Pastoral Notes - Sunday, October 22nd, 2017

Let it be noted—Colorado is amazing.

For those of you that may have missed last week’s Pastoral Notes, Christy and I took our daughter, Katie, on a twelve-year-old birthday trip to a ranch in Colorado last weekend. We rode horses, fished, and soaked up the mountain vistas complete with the Aspen trees aflame with color. It was truly spectacular.

More than the activities or environs, it was the occasion—a birthday—that made this time so special. The older I get the more I appreciate birthday celebrations, not just mine but others. Writing that just now feels a bit strange, since birthday celebrations are more often associated with the young. I guess what I mean is that the passing of a year means more to me now than it used to, and so marking that time with some sort of celebration carries more significance than it once did.

I’m struck by the fact that when we celebrate a birthday, we’re not honoring an achievement like a graduation. In an occasion like that we’re saying, “Look at what you’ve done! Let’s celebrate!” But when it comes to a birthdays, we’re celebrating the person. We’re saying, “Look at you! Your life matters to us. We’re grateful that you are you.” There’s something really powerful and grace giving about such an experience. 

Birthdays are also a yearly opportunity to reflect on God’s lavish goodness. It’s appropriate on a birthday to look back and recount God’s provisions, preservations, and promotions over the last year. For the one having the birthday, it’s an opportunity to pause and say to God, “I don’t take this life for granted. Thank you for giving me the gift of life.”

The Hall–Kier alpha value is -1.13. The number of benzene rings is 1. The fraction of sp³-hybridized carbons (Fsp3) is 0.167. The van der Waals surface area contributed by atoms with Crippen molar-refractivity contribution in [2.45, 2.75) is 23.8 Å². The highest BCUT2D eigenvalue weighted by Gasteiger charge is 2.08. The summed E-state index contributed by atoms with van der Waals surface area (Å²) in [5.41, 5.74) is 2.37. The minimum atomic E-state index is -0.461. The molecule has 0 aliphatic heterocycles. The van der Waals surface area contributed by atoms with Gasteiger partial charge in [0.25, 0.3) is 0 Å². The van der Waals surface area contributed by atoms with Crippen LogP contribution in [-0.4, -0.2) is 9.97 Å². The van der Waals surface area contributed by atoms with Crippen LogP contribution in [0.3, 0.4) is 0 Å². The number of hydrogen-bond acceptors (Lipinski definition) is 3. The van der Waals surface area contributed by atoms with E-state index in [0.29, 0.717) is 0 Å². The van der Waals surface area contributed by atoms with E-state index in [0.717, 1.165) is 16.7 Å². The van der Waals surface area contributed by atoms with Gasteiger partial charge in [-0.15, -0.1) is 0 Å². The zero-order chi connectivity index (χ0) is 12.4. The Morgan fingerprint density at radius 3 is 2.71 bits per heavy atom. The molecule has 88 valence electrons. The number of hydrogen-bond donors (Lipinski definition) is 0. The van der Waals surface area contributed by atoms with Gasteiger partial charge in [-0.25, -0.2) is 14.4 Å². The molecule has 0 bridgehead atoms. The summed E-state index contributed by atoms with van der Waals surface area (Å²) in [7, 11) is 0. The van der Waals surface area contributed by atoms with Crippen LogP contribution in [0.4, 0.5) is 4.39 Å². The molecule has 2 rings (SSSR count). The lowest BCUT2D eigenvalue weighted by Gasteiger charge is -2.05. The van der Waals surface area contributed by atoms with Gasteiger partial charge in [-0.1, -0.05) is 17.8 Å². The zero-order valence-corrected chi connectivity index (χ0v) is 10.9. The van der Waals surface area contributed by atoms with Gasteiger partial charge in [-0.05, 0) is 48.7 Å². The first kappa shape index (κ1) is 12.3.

When you think of birthdays in this way, it makes sense why Jesus chose to use birth as a metaphor for salvation in John 4. That unless we are “born again” we can’t even see the kingdom of God. And just like in normal birthdays, we’re celebrating the person—the person of Jesus Christ. But unlike our birthdays, we’re also celebrating not just the person—but what he’s done, the salvation he’s won for us. We’re saying, “Look at you! Look at what you’ve done! You are my life and my salvation. I owe it all to you.”

As we gather for worship, we are, in a sense, remembering and rehearsing together the new birth we share in Jesus Christ. We are saying to God, “I don’t take this life for granted. Thank you for giving me the gift of life—the real, true, abundant life that is only found in Jesus Christ.” More than any other birth, the new birth is one worth celebrating. Not just once a year but every day.